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Colorimetric and Fluorescent Sensors for Rapid and Direct Detection of Influenza, E. coli and Other Analytes


  Two of the three molecular architectures used in the Berkeley Lab colorometric biosensors are (a) polydiacetylene thin films on solid supports and (b) polydiacetylene liposomes. Please click on the image for a larger view.


  • Rapid test kits for influenza and other diseases
  • Simple detection of E. coli and other bacteria in foods or on surfaces
  • Drug development and improvement
  • Detection of DNA hybridization
  • Detecting pollutants


Influenza, E. coli, cholera toxin, biocatalysts, antibodies


Sexually transmitted diseases, polio and small pox, cholesterol, lipid and triglyceride levels, insulin blood levels, malaria, and others


  • Detection can be carried out by a lay person under ambient conditions
  • Yields rapid results and should be inexpensive to produce
  • Can be miniaturized
  • Enables identification of practically all strains of a virus or bacteria
  • Enables sensitivity and specificity control
  • Allows quantification of an analyte


Researchers at Berkeley Lab have developed colorimetric biosensors that can be used by a lay person for simple detection of viruses, bacteria, parasites and other pathogens. These biopolymeric materials can also be used for drug development, detecting pollutants, DNA hybridization detection, screening reaction inhibitors, and a wide range of other applications.

The assays and biosensors devised by Deborah Charych, Quan Cheng, Jon Nagy, and Raymond Stevens are engineered membranes that mimic cell surfaces. They consist of biologically or chemically specific receptor ligands attached to a polydiacetylene backbone. Ligands may include nucleic acids, proteins, antibodies, carbohydrates, gangliosides, peptides, enzymes, or small molecules. The membranes change color when they undergo events that disrupt them. Such events are caused by molecular recognition between ligands and target analytes. The intensity of the color change allows quantification of the analyte’s concentration.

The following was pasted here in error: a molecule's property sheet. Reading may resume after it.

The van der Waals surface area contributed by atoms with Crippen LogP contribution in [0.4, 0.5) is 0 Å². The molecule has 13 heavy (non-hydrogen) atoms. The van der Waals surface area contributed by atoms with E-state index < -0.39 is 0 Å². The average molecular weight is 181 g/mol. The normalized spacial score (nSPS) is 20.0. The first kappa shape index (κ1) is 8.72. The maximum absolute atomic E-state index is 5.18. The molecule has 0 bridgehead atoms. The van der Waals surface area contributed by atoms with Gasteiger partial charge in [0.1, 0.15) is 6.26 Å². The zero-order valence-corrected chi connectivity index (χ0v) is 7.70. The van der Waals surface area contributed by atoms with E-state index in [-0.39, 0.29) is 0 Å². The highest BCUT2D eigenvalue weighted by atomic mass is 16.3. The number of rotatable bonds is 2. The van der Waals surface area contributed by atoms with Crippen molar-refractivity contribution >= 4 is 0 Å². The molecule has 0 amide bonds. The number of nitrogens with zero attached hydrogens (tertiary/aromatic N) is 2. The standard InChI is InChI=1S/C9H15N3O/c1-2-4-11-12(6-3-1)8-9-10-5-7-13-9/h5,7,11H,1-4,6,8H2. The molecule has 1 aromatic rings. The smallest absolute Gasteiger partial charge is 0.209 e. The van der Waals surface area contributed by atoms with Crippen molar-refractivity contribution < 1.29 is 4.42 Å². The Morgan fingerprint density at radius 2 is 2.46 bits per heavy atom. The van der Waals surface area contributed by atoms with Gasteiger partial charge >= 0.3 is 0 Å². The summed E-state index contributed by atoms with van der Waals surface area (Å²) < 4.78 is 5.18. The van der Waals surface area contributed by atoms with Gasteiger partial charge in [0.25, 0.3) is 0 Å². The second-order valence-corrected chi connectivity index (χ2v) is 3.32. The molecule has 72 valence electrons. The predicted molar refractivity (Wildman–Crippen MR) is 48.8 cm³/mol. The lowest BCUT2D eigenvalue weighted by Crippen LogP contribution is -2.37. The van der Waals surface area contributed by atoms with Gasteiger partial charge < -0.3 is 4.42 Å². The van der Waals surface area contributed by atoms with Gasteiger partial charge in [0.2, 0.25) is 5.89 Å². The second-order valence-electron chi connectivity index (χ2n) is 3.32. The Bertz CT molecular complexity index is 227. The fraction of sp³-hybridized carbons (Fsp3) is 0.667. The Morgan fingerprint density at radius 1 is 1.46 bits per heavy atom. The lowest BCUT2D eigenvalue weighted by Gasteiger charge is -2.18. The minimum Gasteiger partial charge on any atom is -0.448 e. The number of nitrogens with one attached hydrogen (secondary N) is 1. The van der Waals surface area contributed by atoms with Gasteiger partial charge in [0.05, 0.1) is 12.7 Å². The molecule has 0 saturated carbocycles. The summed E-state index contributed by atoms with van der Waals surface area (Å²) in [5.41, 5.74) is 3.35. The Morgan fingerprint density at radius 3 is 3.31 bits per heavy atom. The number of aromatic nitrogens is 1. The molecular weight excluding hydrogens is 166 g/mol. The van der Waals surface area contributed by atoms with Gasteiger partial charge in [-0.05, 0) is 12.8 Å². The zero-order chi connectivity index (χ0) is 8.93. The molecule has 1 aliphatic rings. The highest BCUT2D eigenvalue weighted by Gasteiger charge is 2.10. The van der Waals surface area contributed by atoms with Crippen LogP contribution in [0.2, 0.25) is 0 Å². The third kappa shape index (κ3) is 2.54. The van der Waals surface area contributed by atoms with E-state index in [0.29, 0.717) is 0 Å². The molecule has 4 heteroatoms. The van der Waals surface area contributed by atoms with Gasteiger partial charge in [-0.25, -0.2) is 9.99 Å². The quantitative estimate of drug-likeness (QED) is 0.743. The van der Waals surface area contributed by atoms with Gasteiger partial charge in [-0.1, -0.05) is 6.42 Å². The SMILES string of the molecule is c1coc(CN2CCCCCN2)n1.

The Berkeley Lab biosensors allow direct detection with reasonably small amounts of analyte. Like conventional immunoassays, they are able to detect biological molecules, but unlike immunoassays they can provide specific detection with ligands other than antibodies.

The Berkeley Lab technology can be used to create films on solid supports or to form liposomes. Collaborative research between Berkeley Lab scientists and Sandia National Laboratory produced materials that can be encapsulated in sol-gel. Sol-gel encapsulation immobilizes the biopolymeric material and the resulting composite can be easily applied to surfaces and cast in any shape. The robust nature of the sol-gel converts the assays into a liquid-less sensor material that is portable, durable, and flexible, with a longer storage life than films and liposomes. It also allows for recovery and reuse.

Other Conjugated Polymer Systems

The Berkeley Lab team has demonstrated direct and rapid detection of analytes using conjugated polymer systems based on materials other than polydiacetylene. These systems have different optical properties than those described above and are soluble polymers instead of membranes. These materials are highly adaptable and sensitive.


Charych, D.H., Nagy, J.O., Spevak, W., Bednarski, M.D., "Direct Colorimetric Detection of a Receptor-Ligand Interaction by a Polymerized Bilayer Assembly," Science, 1993, 261, 585-588.

Charych et al., "A 'Litmus Test' for Molecular Recognition Using Artificial Membranes," Chemistry and Biology, 1996, 3, 113-120.


Polymeric Assay Film for Direct Colorimetric Detection. U.S. Patent #6,001,556 (IB-965B)
Polymeric Assay Film for Direct Colorimetric Detection. U.S. Patent #6,395,561 (IB-965C)
Polymeric Assemblies for Sensitive Colorimetric Assays. U.S. Patent #6,103,217 (IB-1062D)
Three-dimensional Colorimetric Assay Assemblies. U.S. Patent #6,080,423 (IB-1062F)
Sol-gel Matrices for Direct Colorimetric Detection of Analytes. U.S. Patent #6,022,748 (JIB-1160)
Sol-gel Matrices for Direct Colorimetric Detection of Analytes. U.S. Patent #6,485,987 (JIB-1160A)
Direct Colorimetric Detection of Biocatalysts. U.S. Patent #6,468,759 (IB-1236)
Methods for Using Redox Liposome Biosensors. U.S. Patent #6,387,614 (IB-1526)
Colorimetric Glycopolythiophene Biosensors. U.S. Patent #6,660,484 (IB-1578)


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Last updated: 09/17/2009